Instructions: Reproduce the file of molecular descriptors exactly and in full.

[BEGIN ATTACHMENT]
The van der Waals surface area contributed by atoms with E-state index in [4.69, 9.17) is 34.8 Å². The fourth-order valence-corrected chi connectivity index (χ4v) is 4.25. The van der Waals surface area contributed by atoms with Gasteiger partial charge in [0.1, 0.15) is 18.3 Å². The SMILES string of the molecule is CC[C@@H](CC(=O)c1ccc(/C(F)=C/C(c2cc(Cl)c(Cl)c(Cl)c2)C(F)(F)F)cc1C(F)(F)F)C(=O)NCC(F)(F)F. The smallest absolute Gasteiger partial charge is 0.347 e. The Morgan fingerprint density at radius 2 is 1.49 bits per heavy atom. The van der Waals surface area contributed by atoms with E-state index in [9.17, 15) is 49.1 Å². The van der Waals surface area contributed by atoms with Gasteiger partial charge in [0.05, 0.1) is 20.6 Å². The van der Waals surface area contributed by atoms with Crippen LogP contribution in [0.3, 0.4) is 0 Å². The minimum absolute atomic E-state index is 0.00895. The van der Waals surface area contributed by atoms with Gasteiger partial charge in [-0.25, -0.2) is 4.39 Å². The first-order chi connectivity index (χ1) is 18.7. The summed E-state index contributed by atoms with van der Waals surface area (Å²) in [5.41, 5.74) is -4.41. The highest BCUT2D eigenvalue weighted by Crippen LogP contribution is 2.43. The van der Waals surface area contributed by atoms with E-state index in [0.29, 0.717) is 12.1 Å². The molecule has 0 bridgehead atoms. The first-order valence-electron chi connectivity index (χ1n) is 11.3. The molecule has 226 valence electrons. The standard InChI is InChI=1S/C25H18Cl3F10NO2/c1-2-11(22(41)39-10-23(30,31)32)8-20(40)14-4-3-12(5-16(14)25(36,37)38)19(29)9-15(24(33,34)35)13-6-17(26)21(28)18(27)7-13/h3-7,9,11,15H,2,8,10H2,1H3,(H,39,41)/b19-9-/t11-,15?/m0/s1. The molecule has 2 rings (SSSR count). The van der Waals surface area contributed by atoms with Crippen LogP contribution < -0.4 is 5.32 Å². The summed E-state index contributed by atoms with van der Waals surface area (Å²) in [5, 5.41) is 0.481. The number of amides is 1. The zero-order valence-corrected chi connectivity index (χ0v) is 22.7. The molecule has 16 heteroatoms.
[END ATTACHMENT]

The van der Waals surface area contributed by atoms with E-state index in [4.69, 9.17) is 34.8 Å². The fourth-order valence-corrected chi connectivity index (χ4v) is 4.25. The van der Waals surface area contributed by atoms with Gasteiger partial charge in [0.1, 0.15) is 18.3 Å². The SMILES string of the molecule is CC[C@@H](CC(=O)c1ccc(/C(F)=C/C(c2cc(Cl)c(Cl)c(Cl)c2)C(F)(F)F)cc1C(F)(F)F)C(=O)NCC(F)(F)F. The smallest absolute Gasteiger partial charge is 0.347 e. The Morgan fingerprint density at radius 2 is 1.49 bits per heavy atom. The van der Waals surface area contributed by atoms with E-state index in [9.17, 15) is 49.1 Å². The van der Waals surface area contributed by atoms with Gasteiger partial charge in [0.05, 0.1) is 20.6 Å². The van der Waals surface area contributed by atoms with Crippen LogP contribution in [0.3, 0.4) is 0 Å². The minimum absolute atomic E-state index is 0.00895. The van der Waals surface area contributed by atoms with Gasteiger partial charge in [-0.25, -0.2) is 4.39 Å². The first-order chi connectivity index (χ1) is 18.7. The summed E-state index contributed by atoms with van der Waals surface area (Å²) in [5.41, 5.74) is -4.41. The highest BCUT2D eigenvalue weighted by Crippen LogP contribution is 2.43. The van der Waals surface area contributed by atoms with E-state index in [0.29, 0.717) is 12.1 Å². The molecule has 0 bridgehead atoms. The first-order valence-electron chi connectivity index (χ1n) is 11.3. The molecule has 226 valence electrons. The standard InChI is InChI=1S/C25H18Cl3F10NO2/c1-2-11(22(41)39-10-23(30,31)32)8-20(40)14-4-3-12(5-16(14)25(36,37)38)19(29)9-15(24(33,34)35)13-6-17(26)21(28)18(27)7-13/h3-7,9,11,15H,2,8,10H2,1H3,(H,39,41)/b19-9-/t11-,15?/m0/s1. The molecule has 2 rings (SSSR count). The van der Waals surface area contributed by atoms with Crippen LogP contribution < -0.4 is 5.32 Å². The summed E-state index contributed by atoms with van der Waals surface area (Å²) in [5, 5.41) is 0.481. The number of amides is 1. The zero-order valence-corrected chi connectivity index (χ0v) is 22.7. The molecule has 16 heteroatoms.